Despite the fact that the defense had shifted all of their players to his side of the field and he was about to be surrounded, Johnny didn’t have a clue. He also couldn’t seem to hear or see his open teammate on the other side of the field who was in a good scoring position. He was fixated on his own stuff.

Now Johnny is a pretty good dribbler, but very few kids can get through 4 or 5 defenders. Johnny isn’t one of those kids. He, predictably, lost the ball and the other team began their counter-attack.

Johnny’s coaches have failed him because he never learned to dribble with his head up. Nor was he taught to “look off the ball” to see what else is going on. When you are focused on your own stuff so intently, you don’t see what has changed on the field. How have your teammates adjusted? How has the opposing team changed? Where exactly are you on the field? These things are nearly invisible to Johnny and his ilk as they focus on themselves.

Some people never outgrow this tendency.

I have seen company commanders “solve” their problem by pushing it into someone else’s sector. I have seen battalion commanders declare victory in their own area even though their momentary success contributed nothing to the brigade’s mission. I have seen professional, senior leaders focus on the task at their feet and fail to “look off the ball” and see how their actions impact their teammates, their opponents, and the field.

I have learned that teaching soccer players at the earliest opportunity to dribble with their heads up makes a huge difference in the long run. When they see how their actions are affecting the game they can make better, more creative decisions about how to contribute to the team’s success. Teaching Lieutenants and Sergeants to lift their head to see the environment, their teammates and adversaries while accomplishing their tasks pays incalculable dividends later. Teaching junior managers and leaders throughout any organization to see where they fit into the bigger picture, and where their actions support the organization’s overall mission and vision is essential to maximizing each person’s potential. It will help people see where they need to act outside their job description to contribute to your organization’s success.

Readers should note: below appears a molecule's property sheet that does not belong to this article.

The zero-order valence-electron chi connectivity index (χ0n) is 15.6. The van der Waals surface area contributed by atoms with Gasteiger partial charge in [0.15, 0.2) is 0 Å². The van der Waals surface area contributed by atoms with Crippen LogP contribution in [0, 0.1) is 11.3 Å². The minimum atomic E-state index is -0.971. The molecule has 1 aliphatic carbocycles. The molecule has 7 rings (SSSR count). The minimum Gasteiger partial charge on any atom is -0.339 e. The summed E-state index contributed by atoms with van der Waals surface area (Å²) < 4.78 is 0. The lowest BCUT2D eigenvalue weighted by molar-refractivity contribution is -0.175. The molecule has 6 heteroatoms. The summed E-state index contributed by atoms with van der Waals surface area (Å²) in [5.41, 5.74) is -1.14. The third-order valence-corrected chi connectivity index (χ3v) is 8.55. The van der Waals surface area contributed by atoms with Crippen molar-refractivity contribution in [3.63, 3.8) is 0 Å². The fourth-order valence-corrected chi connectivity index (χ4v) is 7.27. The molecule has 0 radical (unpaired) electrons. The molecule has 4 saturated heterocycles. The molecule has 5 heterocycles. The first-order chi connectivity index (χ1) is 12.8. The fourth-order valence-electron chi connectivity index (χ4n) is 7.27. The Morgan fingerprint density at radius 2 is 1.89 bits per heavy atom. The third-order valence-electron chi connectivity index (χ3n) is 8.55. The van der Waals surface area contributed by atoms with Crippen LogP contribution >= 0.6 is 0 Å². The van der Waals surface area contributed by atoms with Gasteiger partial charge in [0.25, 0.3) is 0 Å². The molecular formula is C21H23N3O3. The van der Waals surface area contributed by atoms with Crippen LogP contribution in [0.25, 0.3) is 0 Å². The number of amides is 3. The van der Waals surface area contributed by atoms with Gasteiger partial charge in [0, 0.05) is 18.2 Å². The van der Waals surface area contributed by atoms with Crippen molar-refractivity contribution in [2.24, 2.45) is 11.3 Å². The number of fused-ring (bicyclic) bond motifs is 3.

It’s very difficult to get people to look off the ball and put their individual effort (or their section’s, division’s, etc.) second to the overall mission and vision. It is nearly impossible if they are rewarded their entire careers for being great individual achievers. If team play is secondary to personal accomplishment you will have a difficult time getting teams of teams to operate as a mutually supporting organization focused on an overarching vision.

Teach your people to dribble with their heads up from the start, and you will reap the benefits for a long time to come.

Story

Potato Peelers and a Culture of Innovation

spudsIn the summer of 2013 I went to work with the Chief of Staff of the Army’s Strategic Studies Group (SSG) in DC. The group was set up to do some innovative thinking and produce some ideas of value to the CSA and the Army. The director of the SSG at the time was a retired US Army Colonel with a PhD named Dave. When my cohort first arrived at the SSG, Dave told us a story about why we were there that has stuck with me ever since.

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Story

Walking on the Grass: Abandon Outdated Constraints

As a young captain I was privileged to serve on the staff at the US Army War College at Carlisle Barracks. Carlisle is a beautiful post with a rich history, and I truly enjoyed being in that environment. Among the most impressive buildings there is Upton Hall which has an interesting history of its own. At the time I served there it housed the Military History Institute, and sported a beautiful green lawn that would be the envy of many golf courses. In the corner of this pristine lawn stood a small, obscure sign that read, “Please walk on the grass.”

The first time I saw it I did a double take. Walk on the grass? Wasn’t this an Army post? Every private and every cadet is taught from the very beginning not to walk on the grass. Why in the world would this sign be there? Continue reading